The La Mina trail is the continuation of the Big Tree Trail or you can hike it down and then back up if your time is short in El Yunque. The trail is .7 miles (1.2 km) and estimated to take 30 to 45 minutes one way, rated as challenging although I thought Big Tree required more exertion. La Mina was the prettier of the two trails, it follows the...more
The Big Tree Trail is one of the two most popular hikes in El Yunque, it's .7 miles in length (1.4km) and the estimated time to hike it is 40 minutes with a moderate level of difficulty, all of the trails we hiked including this one were paved. The Big Tree trail leads to the La Mina waterfall and from there you can hike the La Mina trail back up...more
El Yunque National Forest, located about an hour southeast of San Juan, is the only tropical rain forest in the U.S. National Forest System. The forest’s 28,000 acres is home to 240 species of trees, 150 types of ferns and you may see tropical flowers depending on when you visit. You may come across tiny tree frogs, the rare Puerto Rican parrot or...more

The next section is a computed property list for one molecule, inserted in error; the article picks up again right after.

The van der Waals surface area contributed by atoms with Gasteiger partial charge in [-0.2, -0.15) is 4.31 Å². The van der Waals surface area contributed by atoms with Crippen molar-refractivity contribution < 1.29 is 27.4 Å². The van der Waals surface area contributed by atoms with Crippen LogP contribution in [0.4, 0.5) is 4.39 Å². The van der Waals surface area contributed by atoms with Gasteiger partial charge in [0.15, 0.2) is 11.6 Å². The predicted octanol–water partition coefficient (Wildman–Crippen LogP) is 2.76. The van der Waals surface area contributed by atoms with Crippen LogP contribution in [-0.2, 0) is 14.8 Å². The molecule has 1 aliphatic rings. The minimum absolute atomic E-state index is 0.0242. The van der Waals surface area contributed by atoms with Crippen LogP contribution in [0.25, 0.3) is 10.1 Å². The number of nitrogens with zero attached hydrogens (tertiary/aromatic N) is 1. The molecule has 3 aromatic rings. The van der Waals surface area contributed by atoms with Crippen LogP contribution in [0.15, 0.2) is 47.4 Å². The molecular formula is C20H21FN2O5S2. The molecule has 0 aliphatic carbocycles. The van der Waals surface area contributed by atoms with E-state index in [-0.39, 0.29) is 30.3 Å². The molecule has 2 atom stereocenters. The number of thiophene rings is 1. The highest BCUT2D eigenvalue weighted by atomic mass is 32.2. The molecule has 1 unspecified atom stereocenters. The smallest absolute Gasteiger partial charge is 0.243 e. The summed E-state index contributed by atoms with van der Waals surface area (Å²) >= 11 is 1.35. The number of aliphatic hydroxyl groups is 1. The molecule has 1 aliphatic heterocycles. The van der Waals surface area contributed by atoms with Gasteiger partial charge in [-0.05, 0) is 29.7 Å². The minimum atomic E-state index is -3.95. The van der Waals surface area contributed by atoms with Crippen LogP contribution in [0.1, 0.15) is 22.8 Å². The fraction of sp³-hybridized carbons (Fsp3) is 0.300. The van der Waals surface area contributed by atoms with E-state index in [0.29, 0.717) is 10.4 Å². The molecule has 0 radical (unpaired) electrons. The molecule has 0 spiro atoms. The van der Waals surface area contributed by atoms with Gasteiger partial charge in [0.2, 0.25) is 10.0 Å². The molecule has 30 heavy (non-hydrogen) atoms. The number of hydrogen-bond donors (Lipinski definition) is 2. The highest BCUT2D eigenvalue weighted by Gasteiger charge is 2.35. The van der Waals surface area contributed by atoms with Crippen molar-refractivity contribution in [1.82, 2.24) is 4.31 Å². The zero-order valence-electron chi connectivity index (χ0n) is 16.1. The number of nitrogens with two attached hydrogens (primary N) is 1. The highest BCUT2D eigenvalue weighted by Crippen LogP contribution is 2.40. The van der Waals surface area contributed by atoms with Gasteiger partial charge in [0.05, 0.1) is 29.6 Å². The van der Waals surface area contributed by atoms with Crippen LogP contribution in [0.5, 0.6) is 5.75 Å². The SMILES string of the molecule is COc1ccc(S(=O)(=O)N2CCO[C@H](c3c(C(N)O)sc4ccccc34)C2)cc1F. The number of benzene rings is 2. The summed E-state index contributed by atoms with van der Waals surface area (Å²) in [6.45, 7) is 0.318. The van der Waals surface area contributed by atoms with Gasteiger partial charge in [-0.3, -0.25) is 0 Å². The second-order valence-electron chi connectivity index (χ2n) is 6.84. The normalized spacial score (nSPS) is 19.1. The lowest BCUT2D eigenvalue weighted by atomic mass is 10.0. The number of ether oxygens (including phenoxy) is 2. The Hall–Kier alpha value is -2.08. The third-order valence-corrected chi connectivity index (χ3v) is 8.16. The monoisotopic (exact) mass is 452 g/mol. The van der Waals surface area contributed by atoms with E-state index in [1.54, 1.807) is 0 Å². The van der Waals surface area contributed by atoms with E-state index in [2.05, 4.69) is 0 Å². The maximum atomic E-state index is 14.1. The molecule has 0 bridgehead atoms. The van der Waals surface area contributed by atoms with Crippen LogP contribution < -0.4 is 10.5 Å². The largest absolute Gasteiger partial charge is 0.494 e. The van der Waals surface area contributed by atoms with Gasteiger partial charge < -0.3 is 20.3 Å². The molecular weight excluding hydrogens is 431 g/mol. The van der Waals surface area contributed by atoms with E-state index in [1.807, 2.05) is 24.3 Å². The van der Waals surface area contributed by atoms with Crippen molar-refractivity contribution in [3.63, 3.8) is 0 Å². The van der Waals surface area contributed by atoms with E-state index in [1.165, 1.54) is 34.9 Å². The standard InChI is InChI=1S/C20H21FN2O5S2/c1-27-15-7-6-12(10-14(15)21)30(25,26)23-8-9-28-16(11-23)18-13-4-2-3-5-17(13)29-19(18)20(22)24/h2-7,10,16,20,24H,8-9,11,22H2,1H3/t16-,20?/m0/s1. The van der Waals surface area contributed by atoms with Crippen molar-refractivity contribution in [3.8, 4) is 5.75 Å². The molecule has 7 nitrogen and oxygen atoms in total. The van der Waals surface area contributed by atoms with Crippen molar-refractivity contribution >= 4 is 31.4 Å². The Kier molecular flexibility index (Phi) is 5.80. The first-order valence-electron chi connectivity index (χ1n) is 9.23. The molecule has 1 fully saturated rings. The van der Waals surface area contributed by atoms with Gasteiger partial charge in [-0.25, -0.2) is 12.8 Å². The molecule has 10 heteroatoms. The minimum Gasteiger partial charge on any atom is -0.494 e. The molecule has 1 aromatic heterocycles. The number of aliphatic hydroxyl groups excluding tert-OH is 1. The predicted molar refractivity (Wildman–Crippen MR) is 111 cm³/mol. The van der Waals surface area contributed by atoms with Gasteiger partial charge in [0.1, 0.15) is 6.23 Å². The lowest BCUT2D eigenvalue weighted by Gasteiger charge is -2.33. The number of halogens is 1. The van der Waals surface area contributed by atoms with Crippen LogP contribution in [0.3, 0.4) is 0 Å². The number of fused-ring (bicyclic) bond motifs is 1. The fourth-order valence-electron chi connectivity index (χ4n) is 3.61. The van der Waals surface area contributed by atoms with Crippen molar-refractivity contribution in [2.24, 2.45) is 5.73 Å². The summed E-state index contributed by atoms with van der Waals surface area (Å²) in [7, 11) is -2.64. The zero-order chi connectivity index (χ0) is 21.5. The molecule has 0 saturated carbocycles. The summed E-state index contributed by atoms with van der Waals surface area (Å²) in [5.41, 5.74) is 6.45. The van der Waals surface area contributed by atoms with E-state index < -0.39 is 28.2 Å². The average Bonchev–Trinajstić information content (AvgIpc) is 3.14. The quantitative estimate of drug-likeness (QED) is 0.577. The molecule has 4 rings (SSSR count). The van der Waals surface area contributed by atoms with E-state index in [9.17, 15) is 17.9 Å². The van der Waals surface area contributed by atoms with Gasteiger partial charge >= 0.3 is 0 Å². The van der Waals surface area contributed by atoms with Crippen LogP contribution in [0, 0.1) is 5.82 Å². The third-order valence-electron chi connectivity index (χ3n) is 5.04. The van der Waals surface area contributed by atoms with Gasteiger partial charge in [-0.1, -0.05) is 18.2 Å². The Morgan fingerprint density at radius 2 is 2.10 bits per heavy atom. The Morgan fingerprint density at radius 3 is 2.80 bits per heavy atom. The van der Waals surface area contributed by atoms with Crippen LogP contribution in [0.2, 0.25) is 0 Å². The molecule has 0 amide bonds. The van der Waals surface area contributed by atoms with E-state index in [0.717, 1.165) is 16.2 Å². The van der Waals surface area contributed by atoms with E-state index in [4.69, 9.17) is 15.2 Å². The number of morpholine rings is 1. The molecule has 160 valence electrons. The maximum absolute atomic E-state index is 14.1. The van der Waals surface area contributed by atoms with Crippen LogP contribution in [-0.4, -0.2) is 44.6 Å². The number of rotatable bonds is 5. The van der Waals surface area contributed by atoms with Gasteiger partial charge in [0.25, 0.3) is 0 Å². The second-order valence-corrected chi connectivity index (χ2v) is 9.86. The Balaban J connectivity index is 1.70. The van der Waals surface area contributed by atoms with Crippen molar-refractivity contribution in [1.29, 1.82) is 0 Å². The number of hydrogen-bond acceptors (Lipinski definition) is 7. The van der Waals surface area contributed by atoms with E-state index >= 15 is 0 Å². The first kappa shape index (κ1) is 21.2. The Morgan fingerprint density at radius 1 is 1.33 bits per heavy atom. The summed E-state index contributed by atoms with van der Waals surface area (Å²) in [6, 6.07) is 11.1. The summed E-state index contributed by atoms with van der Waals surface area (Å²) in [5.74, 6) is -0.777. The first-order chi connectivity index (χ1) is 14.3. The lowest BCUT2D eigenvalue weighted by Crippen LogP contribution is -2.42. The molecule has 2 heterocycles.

At El Yunque there 50 species of birds, 11 species of bats, 8 species of lizards, and 13 species of coquí (a tree frog - photo 5). Also found here are several species of shrimp and fish. So sounds you hear may be either those of birds or frogs.There are 17 endemic species of birds in Puerto Rico and many other birds that stop on the island on their...more
Because this is a rain forest, there is a lot of water around, and some of it falls down cliffs - making waterfalls. Apparently sometimes people swim in pools that form at the base of the waterfalls. I've been in a ship's pool where there was a waterfall, and it seems like this is more fun to think about than to actually do. Because the water isn't...more